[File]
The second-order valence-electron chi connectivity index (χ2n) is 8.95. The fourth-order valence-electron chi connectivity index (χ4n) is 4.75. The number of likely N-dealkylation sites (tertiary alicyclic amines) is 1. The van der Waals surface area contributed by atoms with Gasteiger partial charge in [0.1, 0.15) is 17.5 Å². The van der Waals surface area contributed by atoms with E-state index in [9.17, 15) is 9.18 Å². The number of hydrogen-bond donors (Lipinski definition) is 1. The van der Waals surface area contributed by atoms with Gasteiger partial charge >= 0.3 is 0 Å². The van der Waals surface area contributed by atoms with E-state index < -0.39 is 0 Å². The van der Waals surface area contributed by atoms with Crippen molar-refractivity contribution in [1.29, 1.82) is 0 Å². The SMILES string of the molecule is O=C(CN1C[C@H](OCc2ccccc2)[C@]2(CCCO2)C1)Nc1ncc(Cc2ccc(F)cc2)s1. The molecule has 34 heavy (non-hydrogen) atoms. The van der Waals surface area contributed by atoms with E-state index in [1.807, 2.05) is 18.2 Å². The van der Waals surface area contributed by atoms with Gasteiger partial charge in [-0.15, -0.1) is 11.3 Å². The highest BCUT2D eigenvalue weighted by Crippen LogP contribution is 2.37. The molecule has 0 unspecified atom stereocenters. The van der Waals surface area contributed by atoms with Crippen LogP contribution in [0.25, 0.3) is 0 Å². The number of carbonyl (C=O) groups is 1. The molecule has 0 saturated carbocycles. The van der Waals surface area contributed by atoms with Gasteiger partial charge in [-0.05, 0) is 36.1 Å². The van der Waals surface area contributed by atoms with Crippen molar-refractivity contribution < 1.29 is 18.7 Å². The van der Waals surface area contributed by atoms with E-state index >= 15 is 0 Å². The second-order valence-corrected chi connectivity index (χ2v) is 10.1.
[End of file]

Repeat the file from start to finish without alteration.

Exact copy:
The second-order valence-electron chi connectivity index (χ2n) is 8.95. The fourth-order valence-electron chi connectivity index (χ4n) is 4.75. The number of likely N-dealkylation sites (tertiary alicyclic amines) is 1. The van der Waals surface area contributed by atoms with Gasteiger partial charge in [0.1, 0.15) is 17.5 Å². The van der Waals surface area contributed by atoms with E-state index in [9.17, 15) is 9.18 Å². The number of hydrogen-bond donors (Lipinski definition) is 1. The van der Waals surface area contributed by atoms with Gasteiger partial charge >= 0.3 is 0 Å². The van der Waals surface area contributed by atoms with E-state index < -0.39 is 0 Å². The van der Waals surface area contributed by atoms with Crippen molar-refractivity contribution in [1.29, 1.82) is 0 Å². The SMILES string of the molecule is O=C(CN1C[C@H](OCc2ccccc2)[C@]2(CCCO2)C1)Nc1ncc(Cc2ccc(F)cc2)s1. The molecule has 34 heavy (non-hydrogen) atoms. The van der Waals surface area contributed by atoms with E-state index in [1.807, 2.05) is 18.2 Å². The van der Waals surface area contributed by atoms with Gasteiger partial charge in [-0.15, -0.1) is 11.3 Å². The highest BCUT2D eigenvalue weighted by Crippen LogP contribution is 2.37. The molecule has 0 unspecified atom stereocenters. The van der Waals surface area contributed by atoms with Crippen LogP contribution in [0.25, 0.3) is 0 Å². The number of carbonyl (C=O) groups is 1. The molecule has 0 saturated carbocycles. The van der Waals surface area contributed by atoms with Gasteiger partial charge in [-0.05, 0) is 36.1 Å². The van der Waals surface area contributed by atoms with Crippen molar-refractivity contribution < 1.29 is 18.7 Å². The van der Waals surface area contributed by atoms with E-state index >= 15 is 0 Å². The second-order valence-corrected chi connectivity index (χ2v) is 10.1.